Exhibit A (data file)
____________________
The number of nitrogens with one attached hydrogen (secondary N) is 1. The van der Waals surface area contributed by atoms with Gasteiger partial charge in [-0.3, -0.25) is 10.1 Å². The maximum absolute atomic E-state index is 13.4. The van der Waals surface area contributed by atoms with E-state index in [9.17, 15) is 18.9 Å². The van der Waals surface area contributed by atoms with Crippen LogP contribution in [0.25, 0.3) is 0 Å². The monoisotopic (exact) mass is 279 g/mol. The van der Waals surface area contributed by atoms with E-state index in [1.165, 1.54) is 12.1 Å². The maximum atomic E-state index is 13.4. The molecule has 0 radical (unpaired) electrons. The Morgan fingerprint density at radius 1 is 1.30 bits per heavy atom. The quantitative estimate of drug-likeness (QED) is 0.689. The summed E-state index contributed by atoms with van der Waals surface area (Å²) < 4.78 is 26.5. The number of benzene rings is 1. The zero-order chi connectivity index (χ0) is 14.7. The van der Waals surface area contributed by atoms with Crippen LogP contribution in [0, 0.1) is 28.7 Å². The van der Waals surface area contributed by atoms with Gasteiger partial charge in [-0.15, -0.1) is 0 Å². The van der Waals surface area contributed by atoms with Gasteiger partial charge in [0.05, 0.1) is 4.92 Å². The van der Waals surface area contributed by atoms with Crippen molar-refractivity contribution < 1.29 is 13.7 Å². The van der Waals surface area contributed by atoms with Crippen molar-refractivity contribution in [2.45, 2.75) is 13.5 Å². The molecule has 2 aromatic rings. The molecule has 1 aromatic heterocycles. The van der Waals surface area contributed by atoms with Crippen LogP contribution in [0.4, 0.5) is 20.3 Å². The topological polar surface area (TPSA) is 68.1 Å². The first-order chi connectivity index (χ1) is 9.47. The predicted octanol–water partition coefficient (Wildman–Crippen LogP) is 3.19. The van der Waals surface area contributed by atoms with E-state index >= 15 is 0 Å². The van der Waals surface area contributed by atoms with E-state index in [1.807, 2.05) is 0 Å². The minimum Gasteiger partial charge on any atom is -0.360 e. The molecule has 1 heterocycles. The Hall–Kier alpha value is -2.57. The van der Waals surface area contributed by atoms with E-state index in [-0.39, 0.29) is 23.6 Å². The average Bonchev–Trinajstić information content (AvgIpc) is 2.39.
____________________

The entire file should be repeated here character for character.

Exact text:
The number of nitrogens with one attached hydrogen (secondary N) is 1. The van der Waals surface area contributed by atoms with Gasteiger partial charge in [-0.3, -0.25) is 10.1 Å². The maximum absolute atomic E-state index is 13.4. The van der Waals surface area contributed by atoms with E-state index in [9.17, 15) is 18.9 Å². The van der Waals surface area contributed by atoms with Crippen LogP contribution in [0.25, 0.3) is 0 Å². The monoisotopic (exact) mass is 279 g/mol. The van der Waals surface area contributed by atoms with E-state index in [1.165, 1.54) is 12.1 Å². The maximum atomic E-state index is 13.4. The molecule has 0 radical (unpaired) electrons. The Morgan fingerprint density at radius 1 is 1.30 bits per heavy atom. The quantitative estimate of drug-likeness (QED) is 0.689. The summed E-state index contributed by atoms with van der Waals surface area (Å²) < 4.78 is 26.5. The number of benzene rings is 1. The zero-order chi connectivity index (χ0) is 14.7. The van der Waals surface area contributed by atoms with Crippen LogP contribution in [0, 0.1) is 28.7 Å². The van der Waals surface area contributed by atoms with Gasteiger partial charge in [-0.15, -0.1) is 0 Å². The van der Waals surface area contributed by atoms with Gasteiger partial charge in [0.05, 0.1) is 4.92 Å². The van der Waals surface area contributed by atoms with Crippen molar-refractivity contribution < 1.29 is 13.7 Å². The van der Waals surface area contributed by atoms with Crippen molar-refractivity contribution in [2.45, 2.75) is 13.5 Å². The molecule has 2 aromatic rings. The molecule has 1 aromatic heterocycles. The van der Waals surface area contributed by atoms with Crippen LogP contribution in [0.4, 0.5) is 20.3 Å². The topological polar surface area (TPSA) is 68.1 Å². The first-order chi connectivity index (χ1) is 9.47. The predicted octanol–water partition coefficient (Wildman–Crippen LogP) is 3.19. The van der Waals surface area contributed by atoms with E-state index >= 15 is 0 Å². The van der Waals surface area contributed by atoms with E-state index in [1.807, 2.05) is 0 Å². The minimum Gasteiger partial charge on any atom is -0.360 e. The molecule has 1 heterocycles. The Hall–Kier alpha value is -2.57. The van der Waals surface area contributed by atoms with E-state index in [-0.39, 0.29) is 23.6 Å². The average Bonchev–Trinajstić information content (AvgIpc) is 2.39.